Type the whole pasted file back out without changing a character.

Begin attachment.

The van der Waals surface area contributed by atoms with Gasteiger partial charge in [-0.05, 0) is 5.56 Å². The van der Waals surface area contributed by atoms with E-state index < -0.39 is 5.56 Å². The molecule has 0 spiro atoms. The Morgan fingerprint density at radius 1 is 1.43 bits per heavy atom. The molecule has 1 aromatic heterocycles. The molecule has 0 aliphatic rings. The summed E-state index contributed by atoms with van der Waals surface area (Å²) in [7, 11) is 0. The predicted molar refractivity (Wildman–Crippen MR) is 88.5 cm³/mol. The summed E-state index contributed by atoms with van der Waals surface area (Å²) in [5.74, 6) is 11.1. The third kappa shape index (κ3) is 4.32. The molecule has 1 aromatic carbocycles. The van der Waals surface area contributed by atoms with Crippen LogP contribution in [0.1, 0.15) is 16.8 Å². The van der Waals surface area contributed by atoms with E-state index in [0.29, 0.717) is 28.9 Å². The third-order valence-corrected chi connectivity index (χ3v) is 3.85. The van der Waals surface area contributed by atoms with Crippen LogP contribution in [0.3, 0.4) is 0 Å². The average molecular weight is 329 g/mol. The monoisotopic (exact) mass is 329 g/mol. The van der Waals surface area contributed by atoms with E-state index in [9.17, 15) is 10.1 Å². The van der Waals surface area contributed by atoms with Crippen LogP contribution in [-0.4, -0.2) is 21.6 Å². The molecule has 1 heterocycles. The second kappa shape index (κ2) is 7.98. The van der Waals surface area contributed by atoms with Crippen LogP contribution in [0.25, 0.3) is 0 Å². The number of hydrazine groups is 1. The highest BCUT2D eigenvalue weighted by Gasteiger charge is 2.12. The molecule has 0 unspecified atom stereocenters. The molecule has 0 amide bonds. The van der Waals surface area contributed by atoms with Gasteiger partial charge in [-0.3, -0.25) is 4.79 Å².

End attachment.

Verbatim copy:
The van der Waals surface area contributed by atoms with Gasteiger partial charge in [-0.05, 0) is 5.56 Å². The van der Waals surface area contributed by atoms with E-state index < -0.39 is 5.56 Å². The molecule has 0 spiro atoms. The Morgan fingerprint density at radius 1 is 1.43 bits per heavy atom. The molecule has 1 aromatic heterocycles. The molecule has 0 aliphatic rings. The summed E-state index contributed by atoms with van der Waals surface area (Å²) in [7, 11) is 0. The predicted molar refractivity (Wildman–Crippen MR) is 88.5 cm³/mol. The summed E-state index contributed by atoms with van der Waals surface area (Å²) in [5.74, 6) is 11.1. The third kappa shape index (κ3) is 4.32. The molecule has 1 aromatic carbocycles. The van der Waals surface area contributed by atoms with Crippen LogP contribution in [0.1, 0.15) is 16.8 Å². The van der Waals surface area contributed by atoms with E-state index in [0.29, 0.717) is 28.9 Å². The third-order valence-corrected chi connectivity index (χ3v) is 3.85. The van der Waals surface area contributed by atoms with Crippen LogP contribution in [0.3, 0.4) is 0 Å². The average molecular weight is 329 g/mol. The monoisotopic (exact) mass is 329 g/mol. The van der Waals surface area contributed by atoms with E-state index in [9.17, 15) is 10.1 Å². The van der Waals surface area contributed by atoms with Crippen LogP contribution in [-0.4, -0.2) is 21.6 Å². The molecule has 1 heterocycles. The second kappa shape index (κ2) is 7.98. The van der Waals surface area contributed by atoms with Crippen LogP contribution in [0.25, 0.3) is 0 Å². The number of hydrazine groups is 1. The highest BCUT2D eigenvalue weighted by Gasteiger charge is 2.12. The molecule has 0 unspecified atom stereocenters. The molecule has 0 amide bonds. The van der Waals surface area contributed by atoms with Gasteiger partial charge in [-0.3, -0.25) is 4.79 Å².